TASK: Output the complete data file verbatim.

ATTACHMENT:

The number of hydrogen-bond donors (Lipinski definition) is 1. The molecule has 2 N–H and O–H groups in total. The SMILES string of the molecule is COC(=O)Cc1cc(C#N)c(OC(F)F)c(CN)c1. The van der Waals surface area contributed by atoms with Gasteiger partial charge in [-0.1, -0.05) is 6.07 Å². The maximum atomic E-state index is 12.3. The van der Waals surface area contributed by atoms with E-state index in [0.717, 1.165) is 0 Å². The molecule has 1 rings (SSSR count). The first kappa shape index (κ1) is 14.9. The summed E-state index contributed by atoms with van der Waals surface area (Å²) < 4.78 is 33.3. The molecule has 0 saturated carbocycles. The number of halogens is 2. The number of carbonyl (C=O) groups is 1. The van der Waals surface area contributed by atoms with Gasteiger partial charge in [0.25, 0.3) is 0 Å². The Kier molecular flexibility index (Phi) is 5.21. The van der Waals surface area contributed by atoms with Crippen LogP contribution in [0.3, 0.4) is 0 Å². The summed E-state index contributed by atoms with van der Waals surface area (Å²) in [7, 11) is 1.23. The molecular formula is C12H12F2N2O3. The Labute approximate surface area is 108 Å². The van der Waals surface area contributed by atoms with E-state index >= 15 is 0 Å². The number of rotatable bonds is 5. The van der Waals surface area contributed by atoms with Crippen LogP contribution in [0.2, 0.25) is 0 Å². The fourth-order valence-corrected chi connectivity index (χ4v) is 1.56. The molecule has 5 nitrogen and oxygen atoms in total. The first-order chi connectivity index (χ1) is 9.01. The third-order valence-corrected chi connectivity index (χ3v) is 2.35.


The number of hydrogen-bond donors (Lipinski definition) is 1. The molecule has 2 N–H and O–H groups in total. The SMILES string of the molecule is COC(=O)Cc1cc(C#N)c(OC(F)F)c(CN)c1. The van der Waals surface area contributed by atoms with Gasteiger partial charge in [-0.1, -0.05) is 6.07 Å². The maximum atomic E-state index is 12.3. The van der Waals surface area contributed by atoms with E-state index in [0.717, 1.165) is 0 Å². The molecule has 1 rings (SSSR count). The first kappa shape index (κ1) is 14.9. The summed E-state index contributed by atoms with van der Waals surface area (Å²) < 4.78 is 33.3. The molecule has 0 saturated carbocycles. The number of halogens is 2. The number of carbonyl (C=O) groups is 1. The van der Waals surface area contributed by atoms with Gasteiger partial charge in [0.25, 0.3) is 0 Å². The Kier molecular flexibility index (Phi) is 5.21. The van der Waals surface area contributed by atoms with Crippen LogP contribution in [0.3, 0.4) is 0 Å². The summed E-state index contributed by atoms with van der Waals surface area (Å²) in [7, 11) is 1.23. The molecular formula is C12H12F2N2O3. The Labute approximate surface area is 108 Å². The van der Waals surface area contributed by atoms with E-state index >= 15 is 0 Å². The number of rotatable bonds is 5. The van der Waals surface area contributed by atoms with Crippen LogP contribution in [0.2, 0.25) is 0 Å². The fourth-order valence-corrected chi connectivity index (χ4v) is 1.56. The molecule has 5 nitrogen and oxygen atoms in total. The first-order chi connectivity index (χ1) is 9.01. The third-order valence-corrected chi connectivity index (χ3v) is 2.35.